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of Refugee is found under Article 1A (2)
of the UN Convention Relating to the Status of Refugees 1951. It states
that a ‘refugee’ is someone who "owes
well-founded fear of being persecuted for reasons of race, religion,
nationality, membership of a particular social group or political opinion, is
outside the country of his nationality and is unable, or owing to such fear, is
unwilling to avail himself of the protection of that country." This
can be seen as a very broad definition which could perhaps lead to high numbers
of cases in the area of refugee law, but every phrase of this definition has
now been thoroughly examined in the courts worldwide.
element requires “Well-founded fear”
to be established. In the case of Adan,
the court held that the fear must be operative cause of fleeing from the
country of origin. In order to determine fear both subjective and objectives
elements should be considered. The
subjective element includes one’s personal circumstances, experience and
personality as it holds significance towards their psychological reactions.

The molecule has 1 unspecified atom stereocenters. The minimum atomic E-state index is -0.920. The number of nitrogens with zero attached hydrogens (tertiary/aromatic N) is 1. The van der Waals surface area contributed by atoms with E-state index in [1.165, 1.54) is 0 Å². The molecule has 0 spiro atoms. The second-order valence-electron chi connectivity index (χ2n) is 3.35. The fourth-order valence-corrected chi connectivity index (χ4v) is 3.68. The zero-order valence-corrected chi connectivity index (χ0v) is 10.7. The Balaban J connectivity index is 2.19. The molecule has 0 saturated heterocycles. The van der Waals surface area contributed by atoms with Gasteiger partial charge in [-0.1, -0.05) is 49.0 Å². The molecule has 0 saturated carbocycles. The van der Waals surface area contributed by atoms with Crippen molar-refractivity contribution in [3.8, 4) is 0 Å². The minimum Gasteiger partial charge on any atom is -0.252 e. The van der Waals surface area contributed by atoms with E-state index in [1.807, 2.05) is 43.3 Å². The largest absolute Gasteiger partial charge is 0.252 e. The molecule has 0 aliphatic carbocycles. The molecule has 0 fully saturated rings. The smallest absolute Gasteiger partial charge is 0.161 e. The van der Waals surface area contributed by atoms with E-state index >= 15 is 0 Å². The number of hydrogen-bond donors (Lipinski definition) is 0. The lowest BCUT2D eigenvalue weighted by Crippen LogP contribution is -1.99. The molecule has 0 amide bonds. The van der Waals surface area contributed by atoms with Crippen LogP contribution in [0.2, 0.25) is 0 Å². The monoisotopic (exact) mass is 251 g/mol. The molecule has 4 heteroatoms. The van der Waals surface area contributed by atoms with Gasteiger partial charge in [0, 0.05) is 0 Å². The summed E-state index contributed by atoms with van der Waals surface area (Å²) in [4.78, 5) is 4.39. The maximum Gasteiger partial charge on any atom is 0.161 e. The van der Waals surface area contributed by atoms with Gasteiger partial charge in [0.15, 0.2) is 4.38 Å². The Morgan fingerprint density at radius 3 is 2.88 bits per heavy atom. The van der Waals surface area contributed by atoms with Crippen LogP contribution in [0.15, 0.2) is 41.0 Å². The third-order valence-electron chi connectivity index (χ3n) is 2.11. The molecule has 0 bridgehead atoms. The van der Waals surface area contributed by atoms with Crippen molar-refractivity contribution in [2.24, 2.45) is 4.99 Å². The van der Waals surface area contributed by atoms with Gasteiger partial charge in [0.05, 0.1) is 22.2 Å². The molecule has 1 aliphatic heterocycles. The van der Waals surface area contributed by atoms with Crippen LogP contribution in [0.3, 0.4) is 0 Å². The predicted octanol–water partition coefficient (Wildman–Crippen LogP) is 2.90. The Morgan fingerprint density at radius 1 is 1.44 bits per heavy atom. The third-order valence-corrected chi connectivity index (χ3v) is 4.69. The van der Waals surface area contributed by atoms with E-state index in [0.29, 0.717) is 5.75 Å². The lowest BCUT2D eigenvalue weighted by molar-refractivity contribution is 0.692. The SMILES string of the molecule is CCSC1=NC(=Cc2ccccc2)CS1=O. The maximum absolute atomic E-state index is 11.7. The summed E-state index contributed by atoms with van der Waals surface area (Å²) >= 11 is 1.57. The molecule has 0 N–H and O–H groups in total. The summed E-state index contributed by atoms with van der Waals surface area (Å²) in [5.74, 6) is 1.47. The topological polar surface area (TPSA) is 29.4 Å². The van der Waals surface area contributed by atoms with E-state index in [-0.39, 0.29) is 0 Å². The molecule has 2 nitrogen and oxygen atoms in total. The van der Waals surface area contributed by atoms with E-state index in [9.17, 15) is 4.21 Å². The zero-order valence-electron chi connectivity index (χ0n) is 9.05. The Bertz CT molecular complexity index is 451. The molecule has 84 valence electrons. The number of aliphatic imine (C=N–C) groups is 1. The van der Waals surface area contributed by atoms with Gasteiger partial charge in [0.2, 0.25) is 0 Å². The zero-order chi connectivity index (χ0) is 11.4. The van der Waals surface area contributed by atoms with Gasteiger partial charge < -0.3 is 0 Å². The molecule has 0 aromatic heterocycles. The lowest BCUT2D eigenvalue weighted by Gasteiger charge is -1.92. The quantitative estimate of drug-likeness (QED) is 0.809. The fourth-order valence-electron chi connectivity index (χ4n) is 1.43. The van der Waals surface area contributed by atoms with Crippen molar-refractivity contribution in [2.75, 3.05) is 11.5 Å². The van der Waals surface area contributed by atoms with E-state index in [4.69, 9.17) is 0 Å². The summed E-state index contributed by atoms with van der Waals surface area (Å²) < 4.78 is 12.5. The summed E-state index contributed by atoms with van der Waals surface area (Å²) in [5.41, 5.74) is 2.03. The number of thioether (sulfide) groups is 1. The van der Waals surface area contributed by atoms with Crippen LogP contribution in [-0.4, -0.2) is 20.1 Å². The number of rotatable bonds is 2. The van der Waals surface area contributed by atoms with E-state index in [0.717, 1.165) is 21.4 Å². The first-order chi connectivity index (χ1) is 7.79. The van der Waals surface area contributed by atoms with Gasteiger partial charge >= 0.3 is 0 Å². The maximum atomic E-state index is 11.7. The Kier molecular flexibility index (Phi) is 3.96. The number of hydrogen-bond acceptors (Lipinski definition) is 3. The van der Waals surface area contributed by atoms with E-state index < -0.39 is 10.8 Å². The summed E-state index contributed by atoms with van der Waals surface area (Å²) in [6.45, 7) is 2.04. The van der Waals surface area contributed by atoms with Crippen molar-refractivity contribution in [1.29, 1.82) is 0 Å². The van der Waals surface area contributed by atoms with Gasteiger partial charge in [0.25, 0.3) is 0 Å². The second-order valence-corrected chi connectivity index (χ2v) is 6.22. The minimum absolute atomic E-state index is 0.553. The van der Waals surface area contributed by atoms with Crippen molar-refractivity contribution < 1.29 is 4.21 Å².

Conversely, objective aspect requires ‘real risk’
or a ‘reasonable degree of likelihood’
that such fear will actually occur. The claimant may find it challenging to
satisfy this condition as it involves documentary evidence and witnesses, this
may require the Government of their country of origin to cooperate but it
expected that they will not be willing to do this.
Once fear is
recognised, the applicant must prove the likelihood of being persecuted again
after returning back to their country of origin. Furthermore past persecution
alone is not sufficient for a claim as a refugee. Persecution has not been
given an exact definition but in the case of Hovarth it is held to be ‘sustained and systematic denial of core rights’. Moreover
persecution ‘must constitute to violation
of a basic human right, in particular a right from which derogation cannot be
made under A.15 Convention for the
Protection of Human Rights and Fundamental Freedoms.’ In addition,
violation of a human right is required to be severe, if the violation is off a
‘higher category rights’ recurrence is not required to establish persecution.
In Sivakumar protection against non-derogable
rights can be recognised since refugee status was approved although torture was
used on suspect of terrorism.